A two-phase proposal to expand and renovate the West Seneca Public Library was presented Monday afternoon, but the big question remains: How much will it cost?
Finding the answer was left to architect Brian J. Kulpa, an associate with the Clark Patterson Lee architectural firm, following a presentation that he and grants consultant Connie D. Miner gave during a Town Board meeting. The town is facing an Oct. 4 deadline to apply for a share of $641,863 available to the Buffalo & Erie County Public Library System under the current round of state public library construction grants.
Grants cover up to 50 percent of approved costs. Their conditions require that staffing levels remain neutral and that the building remain in use as a library for 10 years after the project is complete.
Any expansion plan also must be approved by the library system. But the town has to be willing to fund the project’s entire cost – minus the amount of any grants – in order to apply for a grant.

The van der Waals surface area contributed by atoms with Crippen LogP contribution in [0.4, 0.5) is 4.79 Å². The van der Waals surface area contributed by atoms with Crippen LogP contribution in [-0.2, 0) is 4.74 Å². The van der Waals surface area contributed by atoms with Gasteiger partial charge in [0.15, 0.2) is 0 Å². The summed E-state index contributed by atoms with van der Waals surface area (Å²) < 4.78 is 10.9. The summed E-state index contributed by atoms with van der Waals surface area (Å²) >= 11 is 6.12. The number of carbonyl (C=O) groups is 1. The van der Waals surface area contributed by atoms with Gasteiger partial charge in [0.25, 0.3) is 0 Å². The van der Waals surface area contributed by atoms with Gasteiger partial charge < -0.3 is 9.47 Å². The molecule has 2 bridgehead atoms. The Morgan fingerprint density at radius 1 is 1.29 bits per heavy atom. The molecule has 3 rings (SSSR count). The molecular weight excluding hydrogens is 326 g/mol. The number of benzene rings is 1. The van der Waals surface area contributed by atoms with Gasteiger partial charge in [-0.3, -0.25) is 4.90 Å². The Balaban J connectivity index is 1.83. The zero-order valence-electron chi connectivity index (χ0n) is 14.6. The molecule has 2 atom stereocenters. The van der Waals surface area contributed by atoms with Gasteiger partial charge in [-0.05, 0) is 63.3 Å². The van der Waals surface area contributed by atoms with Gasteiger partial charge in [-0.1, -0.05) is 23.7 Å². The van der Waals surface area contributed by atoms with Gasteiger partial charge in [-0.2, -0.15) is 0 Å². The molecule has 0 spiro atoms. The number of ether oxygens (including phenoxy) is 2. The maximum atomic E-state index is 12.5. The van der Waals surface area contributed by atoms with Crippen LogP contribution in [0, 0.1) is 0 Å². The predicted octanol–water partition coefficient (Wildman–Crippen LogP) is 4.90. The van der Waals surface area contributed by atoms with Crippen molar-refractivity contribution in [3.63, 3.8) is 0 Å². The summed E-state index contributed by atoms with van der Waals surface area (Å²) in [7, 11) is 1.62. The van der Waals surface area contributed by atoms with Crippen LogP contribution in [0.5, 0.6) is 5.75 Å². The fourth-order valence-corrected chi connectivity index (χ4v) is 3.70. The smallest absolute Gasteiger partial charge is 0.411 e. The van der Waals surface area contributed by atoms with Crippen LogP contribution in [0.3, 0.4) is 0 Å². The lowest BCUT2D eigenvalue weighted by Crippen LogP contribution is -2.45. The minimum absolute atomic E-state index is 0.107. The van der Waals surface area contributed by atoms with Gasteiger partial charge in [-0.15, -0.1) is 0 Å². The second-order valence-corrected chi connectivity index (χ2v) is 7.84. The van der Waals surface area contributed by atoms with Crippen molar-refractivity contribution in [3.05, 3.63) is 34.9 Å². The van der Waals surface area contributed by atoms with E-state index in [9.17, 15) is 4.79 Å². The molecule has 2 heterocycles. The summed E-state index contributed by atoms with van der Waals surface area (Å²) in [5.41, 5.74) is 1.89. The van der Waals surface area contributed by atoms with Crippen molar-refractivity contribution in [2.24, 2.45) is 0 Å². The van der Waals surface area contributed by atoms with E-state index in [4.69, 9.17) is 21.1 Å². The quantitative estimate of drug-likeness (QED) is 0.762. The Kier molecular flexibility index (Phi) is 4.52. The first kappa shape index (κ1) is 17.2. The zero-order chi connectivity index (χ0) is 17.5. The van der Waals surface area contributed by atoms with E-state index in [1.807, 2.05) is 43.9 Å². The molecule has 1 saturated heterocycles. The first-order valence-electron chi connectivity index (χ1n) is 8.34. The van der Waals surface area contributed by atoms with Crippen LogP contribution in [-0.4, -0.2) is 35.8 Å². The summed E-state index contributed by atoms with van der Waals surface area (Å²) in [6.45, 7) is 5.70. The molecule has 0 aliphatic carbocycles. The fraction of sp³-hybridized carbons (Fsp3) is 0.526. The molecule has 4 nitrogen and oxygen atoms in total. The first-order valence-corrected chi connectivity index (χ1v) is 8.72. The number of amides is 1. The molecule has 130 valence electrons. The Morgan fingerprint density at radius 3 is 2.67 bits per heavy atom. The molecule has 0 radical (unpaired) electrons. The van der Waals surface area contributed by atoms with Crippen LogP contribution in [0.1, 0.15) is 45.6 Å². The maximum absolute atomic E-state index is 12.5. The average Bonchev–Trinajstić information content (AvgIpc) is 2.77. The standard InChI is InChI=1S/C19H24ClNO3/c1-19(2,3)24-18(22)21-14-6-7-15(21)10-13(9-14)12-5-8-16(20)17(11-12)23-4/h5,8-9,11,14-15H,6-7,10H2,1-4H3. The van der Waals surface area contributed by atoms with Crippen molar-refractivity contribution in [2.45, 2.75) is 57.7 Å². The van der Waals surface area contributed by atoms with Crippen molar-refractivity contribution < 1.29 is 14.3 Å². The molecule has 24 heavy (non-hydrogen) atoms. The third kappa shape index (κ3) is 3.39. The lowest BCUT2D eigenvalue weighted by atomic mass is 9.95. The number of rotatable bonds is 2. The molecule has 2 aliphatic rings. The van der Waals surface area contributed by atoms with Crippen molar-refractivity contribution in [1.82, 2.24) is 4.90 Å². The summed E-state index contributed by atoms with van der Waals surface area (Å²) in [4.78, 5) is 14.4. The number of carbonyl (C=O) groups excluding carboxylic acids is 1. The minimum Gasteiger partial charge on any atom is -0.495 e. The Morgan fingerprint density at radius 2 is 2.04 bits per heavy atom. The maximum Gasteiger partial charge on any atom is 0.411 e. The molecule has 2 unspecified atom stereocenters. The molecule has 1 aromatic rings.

“We do have to show them we are fully committed to the project,” Miner said.
She and Kulpa also talked about a proposed third phase, part of the wish list that won’t be pursued at this time – an 8,000-square-foot addition that would include a 4,000-square-foot cafe and provide more leg room elsewhere. That proposal would extend the building closer to Union Road.
“I think this two-phase approach makes the most sense,” Miner said. “I think it’s the best approach, and most fiscally responsible.”
The library, built in 1957, is 7,320 square feet. About a year ago, town and library officials started discussing its condition and what they’d like to see happen.
“We want this library to essentially occupy the same space,” Kulpa said. “When it comes to the existing building, there’s no need to “throw it away,” he added.
The addition of 10,236 square feet would increase space for community uses. Plans include a large community room, a conference room and two program rooms, as well as a mall area where people could access Wi-Fi 24 hours a day.
Miner said the grant program gives priority to projects that increase energy conservation, provide accommodation for computer and new technologies, among other things. Kulpa said the prairie-style design lends itself to rooftop and rain gardens, as well as solar access.
“These are some very preliminary concepts,” said Kulpa, who also tossed out some cost estimates of $275 per square foot for new construction, and $175 a square foot for renovations. Those add up to a price tag of close to $4.1 million.